By David Himbara
General Frank Rusagara is my brother-in-law but in the broader sense of our Rwandan tradition, he is my younger brother. We lived in the same neighborhood in a Ugandan refugee camp of Nakivale— I am age-mate of his elder brother. Colonel Tom Byabagamba is my younger brother. I hasten to add, however, that I hardly knew Rusagara and Byabagamba. Because of hard lives in refugee camps, people tended to scatter all over the world looking for better opportunities. I ended up in Canada where I lived through the 1970s, 1980s, and the early 1990s.
I came to know Rusagara and Byabagamba better when I moved to Rwanda in 2000–2002, and 2006-January 2010. In both periods, Byabagamba and I worked for the same person — head of state General Paul Kagame. But Byabagamba and me were strictly in different professions and different work. Byabagamba was a soldier in the business of keeping safe the head of the state. I was in the business of reforming government, advising and writing speeches.
What was remarkable to me when I moved to Rwanda is how little I knew about the Rwandan political environment, the ruling party and elites, their experience during the 1990s’ war, and subsequent entry into state power. Neither did I have time to learn. I was consumed by my work that was 24/7. In any event, hardly anyone in Rwanda, including Rusagara and Byabagamba, ever wanted to discuss their days in the bush — so I left that alone. We concentrated on our respective work which was 24/7.
The longer I stayed in Rwanda, however, the more I learned mostly by observing that all was not well. Towards 2009, I realized I did not belong to the Rwandan environment. It was too abusive, with too many unpredictable and unexplained developments, and yes — authoritarianism. I began to realize that I was set in my own ways, preferring a more predictable environment where public servants are not changed every month or year, humiliated, or routinely thrown on the streets and in prison.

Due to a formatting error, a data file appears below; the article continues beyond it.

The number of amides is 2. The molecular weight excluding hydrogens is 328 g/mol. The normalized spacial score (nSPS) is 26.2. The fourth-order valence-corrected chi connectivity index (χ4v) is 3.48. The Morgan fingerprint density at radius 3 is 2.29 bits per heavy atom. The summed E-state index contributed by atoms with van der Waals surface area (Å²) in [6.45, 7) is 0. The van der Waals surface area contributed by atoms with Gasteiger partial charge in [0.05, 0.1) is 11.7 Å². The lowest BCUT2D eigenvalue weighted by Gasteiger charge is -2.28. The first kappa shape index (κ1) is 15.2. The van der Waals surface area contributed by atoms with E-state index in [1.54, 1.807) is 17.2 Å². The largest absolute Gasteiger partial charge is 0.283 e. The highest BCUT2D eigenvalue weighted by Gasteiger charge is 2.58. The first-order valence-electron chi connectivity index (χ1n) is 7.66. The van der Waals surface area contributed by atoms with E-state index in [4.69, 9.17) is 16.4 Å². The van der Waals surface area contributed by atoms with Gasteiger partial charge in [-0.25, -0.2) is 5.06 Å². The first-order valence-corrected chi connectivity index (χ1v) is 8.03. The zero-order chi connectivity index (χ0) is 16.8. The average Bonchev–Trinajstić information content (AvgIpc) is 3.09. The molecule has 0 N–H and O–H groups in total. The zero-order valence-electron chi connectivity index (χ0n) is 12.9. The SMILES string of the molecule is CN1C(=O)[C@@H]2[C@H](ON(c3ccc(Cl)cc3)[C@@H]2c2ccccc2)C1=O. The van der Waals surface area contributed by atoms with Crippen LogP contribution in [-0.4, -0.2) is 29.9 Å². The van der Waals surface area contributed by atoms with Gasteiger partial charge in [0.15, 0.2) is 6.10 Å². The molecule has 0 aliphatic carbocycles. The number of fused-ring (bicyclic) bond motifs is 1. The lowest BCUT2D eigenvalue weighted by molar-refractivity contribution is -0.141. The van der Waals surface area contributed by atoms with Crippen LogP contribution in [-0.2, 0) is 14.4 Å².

Sensing that 2010 elections might bring into the open Rwanda’s violent political culture, I decided to leave the country for good in January 2010. I went back to South Africa where I had lived since 1994. But the killing of Colonel Patrick Karegeya on January 1, 2014, convinced me that South Africa was not safe for an ex-employee of the Rwandan state. I returned to Canada.
When I left Rwanda in January 2010, that was the end of my communication with my family. Even when my mother and my brother died, I could not be part of my grieving family. We lived in two different planets. I did not make any contact with either Rusagara or Byabagamba. Even when Rusagara was transferred to the UK as Rwanda’s Defense Attaché, I never contacted or met him.
Then Rusagara and Byabagamba were arrested and imprisoned in August 2014. I felt guilty that I was somehow responsible for their imprisonment. As we all know, relatives of people who have a falling out with the Rwandan head of state end up in trouble. The opposing argument is that most people who have been victimized by the Rwandan government do not necessarily have relatives outside the country who criticize General Kagame.
Be that as it may, I feel so honoured to be related to these two brave soldiers — Rusagara and Byabagamba. When they finally had their day in court after five years in prison, they were not bitter. On September 13, 2019, when Rusagara and Byabagamba concluded their appeal in court, they were not angry. They stood tall and dignified and shared with the world how they served their country to the best of their ability. Rusagara and Byabagamba perfectly fit the definition of a patriot — a person who vigorously supports his country and is prepared to defend it, no matter what. That is what Rusagara and Byabagamba did for 24 years from 1990 to 2014. They fought for their homeland and the right to reclaim their Rwandanness. Nobody can take that away. Not even the miscarriage of justice these two braves have suffered for five years can erase their patriotism.